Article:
Night Broken - Patricia Briggs

This is the Mercy Thompson book that I've been putting off. All things considered, having tackled it finally, it was about as bad as I thought it would be in the drama department with enough upside with the progression of the series to keep me sane.

Has there ever been a book in history where the ex-wife is a welcome character problem? I can not think of one. Having no desire to venture down the path of Mercy's suppressed annoyance (and perhaps jealousy) and the hurtful overtones of Adam's inability to create boundaries, I could not bring myself to get excited about reading this Mercy installment.

Christy Hauptman, Adam's ex-wife who left him for a more 'normal', i.e. non-werewolf laden type of life, calls in the middle of the night needing help and protection from a crazed and violent boyfriend... in short, she wants to come home.

On one hand, Adam, Mercy and pack have their hands full once Christy arrives, finding that this is more than a little relationship drama - Christy is badly hurt, her friend was killed and in short order, her home is burned to the ground. It's the unfortunate consequence of getting yourself involved with a vengeful and jealous volcano god.

On the other hand, what the hell is wrong with not writing a book with crazy ex-wife drama? Between Christy's multiple attempts to undermine Mercy, her clinic on manipulation and Adam's looks and placating tone, I could barely focus on Canary Island tribal legend, the return of Coyote and the walking stick and, surprise, the introduction of Mercy's half-brother. Not to mention the angry Fae who would like nothing better than to annihilate the Tri-Cities if he doesn't get his way.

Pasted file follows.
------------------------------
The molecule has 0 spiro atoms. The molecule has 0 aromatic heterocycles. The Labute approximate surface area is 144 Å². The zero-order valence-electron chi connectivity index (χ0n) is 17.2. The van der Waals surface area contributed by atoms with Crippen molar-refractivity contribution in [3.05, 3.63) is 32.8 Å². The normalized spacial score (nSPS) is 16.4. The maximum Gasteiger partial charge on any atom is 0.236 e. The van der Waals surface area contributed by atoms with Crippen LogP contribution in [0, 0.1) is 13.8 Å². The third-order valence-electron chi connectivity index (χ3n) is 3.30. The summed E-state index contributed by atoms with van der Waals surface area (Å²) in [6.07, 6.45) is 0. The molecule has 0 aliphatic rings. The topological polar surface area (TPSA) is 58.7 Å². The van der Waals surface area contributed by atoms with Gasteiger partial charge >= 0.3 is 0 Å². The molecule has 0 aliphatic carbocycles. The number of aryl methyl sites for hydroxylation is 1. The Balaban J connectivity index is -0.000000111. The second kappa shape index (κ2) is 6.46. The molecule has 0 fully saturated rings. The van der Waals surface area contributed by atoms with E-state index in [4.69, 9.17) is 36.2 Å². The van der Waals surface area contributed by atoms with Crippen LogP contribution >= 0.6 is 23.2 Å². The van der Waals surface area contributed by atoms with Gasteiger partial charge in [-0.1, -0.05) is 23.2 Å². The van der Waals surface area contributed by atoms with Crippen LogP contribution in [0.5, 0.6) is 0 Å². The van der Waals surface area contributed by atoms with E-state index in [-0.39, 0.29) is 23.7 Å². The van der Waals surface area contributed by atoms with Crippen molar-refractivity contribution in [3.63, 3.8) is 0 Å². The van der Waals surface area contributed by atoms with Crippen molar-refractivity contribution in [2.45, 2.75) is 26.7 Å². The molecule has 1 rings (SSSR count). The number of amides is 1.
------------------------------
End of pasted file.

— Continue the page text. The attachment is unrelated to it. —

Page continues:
Clearly, I could have done without a lot of the spectacle of domestic discourse and been happy to have explored any other story line more. The thing I commend Briggs on in her writing is her handling of her female leads... in a genre inundated with bad ass female heroines, Mercy (and more so, Anna) have a sense of stillness, a somewhat introverted nature, and the desire to make sound, contemplative decisions. There's a maturity to her heroines that I greatly admire. Sure, they can do some damage, but they're not the most powerful in the lot and they generally need a fair amount of wit and heart to win in the end. In this case though, I very much needed Mercy to stand up for herself in some of those stereotypical ways, even if it rocked pack politics.

In a nutshell, I'm glad this book is over. The urge to punch a fictional character in the face is not one I find enjoyable or healthy, and I was very much glad to get Christy as a central problem out of the way and out of this series, finally. Hopefully.